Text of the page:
Kymai Ellis is a civil engineering student from Sacramento, California. Ellis chose to study civil engineering because he loves to work with large physical structures. Ellis chose to attend Howard University because of its soulful student body and its extensive worldwide network. In the future, he’s interested in research and development of the optimization of the design of civil structures by use of artificial intelligence. Ellis looks forward to working in STEM because he is fascinated by the advancement of human technology.
Julian Francis is a native of Havre de Grace, Maryland, majoring in mathematics with interests to minor in computer science, sports management and/or political science. Francis has a strong career interest in improving society for the future, regardless of the profession he decides to pursue. He chose to attend Howard not only for the Karsh STEM Scholars Program, but also for its location and the culture of the University. Francis says he has always been interested in the STEM field, with mathematics being his favorite subject. He intends to give back by using any research he collects to better his community and society. What he most looks forward to about being a STEM professional is that he will work in a field that best suits him, while doing work that can benefit the world.
Caleb Freeman is a biology student from Silver Spring, Maryland. His goal is to pursue a career in research in the field of neuroscience. Freeman chose to attend Howard to become a part of the prestigious Karsh STEM Scholars Program and to immerse himself in the diversity of the environment, after attending primarily white schools for his entire life. He chose a STEM-related discipline because it has always been the subjects he most enjoyed and where he excelled academically. The main reason he looks forward to working in the STEM field is because there is always an opportunity for someone to change the world in a big way and advance humanity. This has been one of his aspirations since he was a child, and the STEM field, in his mind, is the best way to accomplish that.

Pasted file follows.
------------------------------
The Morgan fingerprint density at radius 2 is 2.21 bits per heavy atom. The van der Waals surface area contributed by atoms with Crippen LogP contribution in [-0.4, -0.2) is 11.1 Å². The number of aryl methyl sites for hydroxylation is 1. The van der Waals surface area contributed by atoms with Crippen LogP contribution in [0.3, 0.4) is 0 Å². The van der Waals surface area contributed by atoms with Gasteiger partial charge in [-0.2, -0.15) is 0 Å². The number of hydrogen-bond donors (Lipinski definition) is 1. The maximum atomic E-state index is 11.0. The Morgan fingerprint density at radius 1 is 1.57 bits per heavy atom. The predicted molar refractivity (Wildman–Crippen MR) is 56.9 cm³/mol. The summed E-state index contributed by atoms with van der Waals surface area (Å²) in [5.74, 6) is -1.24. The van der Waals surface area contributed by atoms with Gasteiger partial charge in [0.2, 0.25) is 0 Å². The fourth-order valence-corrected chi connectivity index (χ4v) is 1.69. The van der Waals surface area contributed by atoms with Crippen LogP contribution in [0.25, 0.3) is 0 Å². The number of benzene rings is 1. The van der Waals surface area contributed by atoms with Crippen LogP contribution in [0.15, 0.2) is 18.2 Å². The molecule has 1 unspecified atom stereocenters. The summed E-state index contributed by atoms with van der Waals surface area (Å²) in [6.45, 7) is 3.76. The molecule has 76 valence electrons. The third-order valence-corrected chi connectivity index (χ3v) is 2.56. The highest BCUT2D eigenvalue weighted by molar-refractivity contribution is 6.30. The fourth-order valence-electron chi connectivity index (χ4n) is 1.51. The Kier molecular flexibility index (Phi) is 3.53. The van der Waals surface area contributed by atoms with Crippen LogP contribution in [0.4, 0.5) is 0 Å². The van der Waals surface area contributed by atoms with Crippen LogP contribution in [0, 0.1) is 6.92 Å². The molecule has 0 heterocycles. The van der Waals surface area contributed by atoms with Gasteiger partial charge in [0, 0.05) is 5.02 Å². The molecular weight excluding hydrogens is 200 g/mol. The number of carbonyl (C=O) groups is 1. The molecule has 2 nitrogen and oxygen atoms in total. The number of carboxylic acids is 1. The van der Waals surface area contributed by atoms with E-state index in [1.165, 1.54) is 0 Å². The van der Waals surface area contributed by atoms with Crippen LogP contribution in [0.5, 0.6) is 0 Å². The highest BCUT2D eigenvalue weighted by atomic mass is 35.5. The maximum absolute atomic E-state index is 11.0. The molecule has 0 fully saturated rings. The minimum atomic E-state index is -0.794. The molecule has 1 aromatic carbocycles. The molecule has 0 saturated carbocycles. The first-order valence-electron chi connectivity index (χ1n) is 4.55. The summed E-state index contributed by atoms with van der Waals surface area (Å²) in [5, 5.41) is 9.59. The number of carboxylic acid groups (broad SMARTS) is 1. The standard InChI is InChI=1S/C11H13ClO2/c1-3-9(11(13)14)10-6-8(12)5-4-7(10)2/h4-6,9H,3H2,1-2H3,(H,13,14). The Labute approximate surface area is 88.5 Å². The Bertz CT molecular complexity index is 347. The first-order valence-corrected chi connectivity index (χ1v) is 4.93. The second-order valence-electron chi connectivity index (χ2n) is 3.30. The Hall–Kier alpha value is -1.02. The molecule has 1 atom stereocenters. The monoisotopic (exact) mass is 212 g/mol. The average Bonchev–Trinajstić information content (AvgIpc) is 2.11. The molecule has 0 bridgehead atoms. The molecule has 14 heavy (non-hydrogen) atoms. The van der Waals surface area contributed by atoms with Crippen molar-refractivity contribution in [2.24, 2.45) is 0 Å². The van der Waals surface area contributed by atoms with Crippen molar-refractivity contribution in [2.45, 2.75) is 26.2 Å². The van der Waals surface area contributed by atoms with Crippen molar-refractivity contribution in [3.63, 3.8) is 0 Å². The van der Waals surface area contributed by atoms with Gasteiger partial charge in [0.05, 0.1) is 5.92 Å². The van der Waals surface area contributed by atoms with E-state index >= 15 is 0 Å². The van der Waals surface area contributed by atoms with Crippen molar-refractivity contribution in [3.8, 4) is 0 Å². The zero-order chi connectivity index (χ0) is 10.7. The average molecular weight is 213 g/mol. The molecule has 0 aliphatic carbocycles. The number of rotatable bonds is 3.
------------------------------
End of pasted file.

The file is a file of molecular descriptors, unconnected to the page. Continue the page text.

Jonathan Gaither is a native of Rapid City, South Dakota, but most recently resided in Fairfax, Virginia. Gaither is a biology student with an interest in microbiology and bioethics or pursing an MD-Ph.D. professional track. The academic and economic proliferation of the African American and African presence in America is the main reason for his choice to attend Howard University. With the increase in opportunity for students of color to participate in STEM research, Gaither says he saw a chance for him to pursue his interest in biology, while also working toward becoming a voice for the field through application within bioethical questions. Gaither hopes to become a bedrock for his immediate research community and it offering more extensive opportunities to African American students pursuing biological studies.
Aaron Gibbs is a computer engineering student from Shrewsbury, Pennsylvania. Gibbs studies computer engineering with plans to become a principal engineer. He chose Howard because of its active campus and diversity among the student body. Gibbs has always enjoyed taking STEM classes because he says there is always something new to discover. In the future, he hopes to be a mentor for other young Black engineers and to help guide someone into the vast world of STEM.